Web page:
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Forums Nissan Models Altima 2006 Altima 2.5S O2 Sensor Question
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Old 02-01-2011, 12:55 PM
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Default 2006 Altima 2.5S O2 Sensor Question

I recently got a SES with the code: P0420. I was able to get it diagnosed and they determined that it was the downstream bank 1 O2 sensor. After some research on my behalf, since the car is a 4 cylindar 2.5S, I think that there are only 2 sensors... One before the catalytic converter and one after. If that is the case, would they most likely be referring to the later?

Any help that you can provide would be fantastic, thanks in advance for your help.
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Old 02-02-2011, 09:40 PM
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You probably don't need to replaced the sensor, just reprogram the Engine Control Module (ECM). There is a factory technical service bulletin for that problem:

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Old 02-03-2011, 06:03 AM
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So this looks like something that I will have to take the car into the shop to check. That beings said, it looks like it is an error on the ECM if this in fact clears it. So would I have to pay for that?
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Old 02-03-2011, 01:17 PM
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I am at the dealership now and they are saying that it is the cat, even though the diagnostis said it was the O2 sensor. I asked if they checked the diagnostics and the said they didnt need to and that this code is always the cat. He also said that the cat could break apart and damage the engine, but isnt that the 2005 and older altimas that had that problem?
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Old 02-03-2011, 01:29 PM
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Any cat will damage the engine if it breaks up.
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Old 02-03-2011, 02:47 PM
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Interesting. I have an '04 2.5 SL. Had it at the dealer today for the same code. Same EXACT diagnosis. Apparently they have a Nissan Service Bulletin (NTB09-046 - http://ww2.justanswer.com/uploads/ba...9-046.pdf)that specifies it to be the cat (2 cats, in my case). I asked how they can be sure it's not the O2 sensor(s) when they don't specifically test the cat and they said their diags are more comprehensive and when they plug in THEIR ECM it shows it to be the cat and only the cat.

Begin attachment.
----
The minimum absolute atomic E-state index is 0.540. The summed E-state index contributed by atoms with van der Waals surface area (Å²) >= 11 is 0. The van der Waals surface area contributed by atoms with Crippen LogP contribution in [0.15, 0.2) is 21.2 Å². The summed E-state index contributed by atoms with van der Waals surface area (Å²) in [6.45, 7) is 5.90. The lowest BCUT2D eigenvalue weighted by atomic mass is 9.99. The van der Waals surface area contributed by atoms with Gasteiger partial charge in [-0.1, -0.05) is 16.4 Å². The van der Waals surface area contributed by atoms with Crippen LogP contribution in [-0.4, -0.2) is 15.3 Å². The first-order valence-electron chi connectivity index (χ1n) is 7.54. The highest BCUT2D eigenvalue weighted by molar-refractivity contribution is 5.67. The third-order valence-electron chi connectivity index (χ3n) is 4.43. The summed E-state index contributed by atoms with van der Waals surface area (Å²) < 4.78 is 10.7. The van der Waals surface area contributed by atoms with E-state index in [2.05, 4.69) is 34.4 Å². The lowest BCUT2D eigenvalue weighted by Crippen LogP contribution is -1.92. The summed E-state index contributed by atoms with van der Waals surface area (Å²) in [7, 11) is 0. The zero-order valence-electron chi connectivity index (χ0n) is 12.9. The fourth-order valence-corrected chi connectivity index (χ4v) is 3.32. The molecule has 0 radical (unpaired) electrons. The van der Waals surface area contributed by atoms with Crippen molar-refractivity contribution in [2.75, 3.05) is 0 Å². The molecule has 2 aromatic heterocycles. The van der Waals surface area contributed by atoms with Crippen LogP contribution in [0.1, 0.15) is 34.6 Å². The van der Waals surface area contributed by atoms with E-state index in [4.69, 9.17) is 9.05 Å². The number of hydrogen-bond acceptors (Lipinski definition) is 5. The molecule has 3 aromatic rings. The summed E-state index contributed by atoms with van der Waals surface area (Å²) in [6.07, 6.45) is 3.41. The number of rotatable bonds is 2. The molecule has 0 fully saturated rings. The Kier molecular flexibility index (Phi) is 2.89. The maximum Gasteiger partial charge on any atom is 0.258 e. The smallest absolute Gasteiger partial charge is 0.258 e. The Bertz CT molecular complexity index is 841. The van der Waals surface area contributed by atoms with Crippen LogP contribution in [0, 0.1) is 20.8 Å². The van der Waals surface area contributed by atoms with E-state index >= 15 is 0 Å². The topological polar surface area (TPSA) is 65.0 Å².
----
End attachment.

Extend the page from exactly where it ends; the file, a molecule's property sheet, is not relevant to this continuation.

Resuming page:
So after receiving my $1600 quote needless to say I'm checking out Midas tomorrow.
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Old 02-04-2011, 01:25 AM
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Be careful with aftermarket converters. Some will still set efficiency codes as they are not specific and efficient enough for every vehicle that they are listed as covering. The ECM sets a code even with the new aftermarket converter in some cases.

The OEM cat is specific to the year and emissions of that vehicle. On OBDI vehicles, an aftermarket cat works fine. It can on OBDII cars, but many places install universal converters that are a problem. Some aftermarket "specific" ones can also be a problem as well.
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Old 02-04-2011, 05:42 AM
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Quote:
Originally Posted by Ponchoguy View Post
Be careful with aftermarket converters. Some will still set efficiency codes as they are not specific and efficient enough for every vehicle that they are listed as covering. The ECM sets a code even with the new aftermarket converter in some cases.

The OEM cat is specific to the year and emissions of that vehicle. On OBDI vehicles, an aftermarket cat works fine. It can on OBDII cars, but many places install universal converters that are a problem. Some aftermarket "specific" ones can also be a problem as well.
Great info here. Thanks very much for the input.

My 04 Altima has 204k miles and counting. The dealer mentioned that a bad cat can turn to "charcoal" and bits can be sucked into the engine, causing major damage. That being said, the best price I've received with aftermarket parts for the total job is $650 less than the dealer ($1600 vs 950 - Midas was MORE than the dealer!!). That ain't hay. So even if the non-OEM throws a code I think I can live with it.
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